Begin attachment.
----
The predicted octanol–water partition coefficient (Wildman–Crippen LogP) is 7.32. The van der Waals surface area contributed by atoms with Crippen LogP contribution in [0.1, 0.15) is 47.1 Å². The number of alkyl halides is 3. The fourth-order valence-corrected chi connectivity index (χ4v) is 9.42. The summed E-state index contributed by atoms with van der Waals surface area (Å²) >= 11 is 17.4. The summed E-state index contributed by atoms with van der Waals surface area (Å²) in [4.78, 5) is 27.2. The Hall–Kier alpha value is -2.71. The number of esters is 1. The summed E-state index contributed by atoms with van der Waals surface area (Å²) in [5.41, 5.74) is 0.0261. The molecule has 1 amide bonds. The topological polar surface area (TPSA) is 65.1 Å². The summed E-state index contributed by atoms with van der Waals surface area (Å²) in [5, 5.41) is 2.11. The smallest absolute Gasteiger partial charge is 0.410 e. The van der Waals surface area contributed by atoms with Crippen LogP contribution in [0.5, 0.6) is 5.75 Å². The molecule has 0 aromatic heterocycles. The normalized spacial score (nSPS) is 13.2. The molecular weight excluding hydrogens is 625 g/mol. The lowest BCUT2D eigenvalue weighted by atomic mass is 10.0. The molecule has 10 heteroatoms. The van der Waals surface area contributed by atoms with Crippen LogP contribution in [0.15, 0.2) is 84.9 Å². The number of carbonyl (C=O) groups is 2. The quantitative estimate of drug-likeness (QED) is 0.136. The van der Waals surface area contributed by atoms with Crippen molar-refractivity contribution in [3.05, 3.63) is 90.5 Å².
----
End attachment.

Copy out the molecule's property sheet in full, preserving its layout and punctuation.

The predicted octanol–water partition coefficient (Wildman–Crippen LogP) is 7.32. The van der Waals surface area contributed by atoms with Crippen LogP contribution in [0.1, 0.15) is 47.1 Å². The number of alkyl halides is 3. The fourth-order valence-corrected chi connectivity index (χ4v) is 9.42. The summed E-state index contributed by atoms with van der Waals surface area (Å²) >= 11 is 17.4. The summed E-state index contributed by atoms with van der Waals surface area (Å²) in [4.78, 5) is 27.2. The Hall–Kier alpha value is -2.71. The number of esters is 1. The summed E-state index contributed by atoms with van der Waals surface area (Å²) in [5.41, 5.74) is 0.0261. The molecule has 1 amide bonds. The topological polar surface area (TPSA) is 65.1 Å². The summed E-state index contributed by atoms with van der Waals surface area (Å²) in [5, 5.41) is 2.11. The smallest absolute Gasteiger partial charge is 0.410 e. The van der Waals surface area contributed by atoms with Crippen LogP contribution in [0.5, 0.6) is 5.75 Å². The molecule has 0 aromatic heterocycles. The normalized spacial score (nSPS) is 13.2. The molecular weight excluding hydrogens is 625 g/mol. The lowest BCUT2D eigenvalue weighted by atomic mass is 10.0. The molecule has 10 heteroatoms. The van der Waals surface area contributed by atoms with Crippen LogP contribution in [0.15, 0.2) is 84.9 Å². The number of carbonyl (C=O) groups is 2. The quantitative estimate of drug-likeness (QED) is 0.136. The van der Waals surface area contributed by atoms with Crippen molar-refractivity contribution in [3.05, 3.63) is 90.5 Å².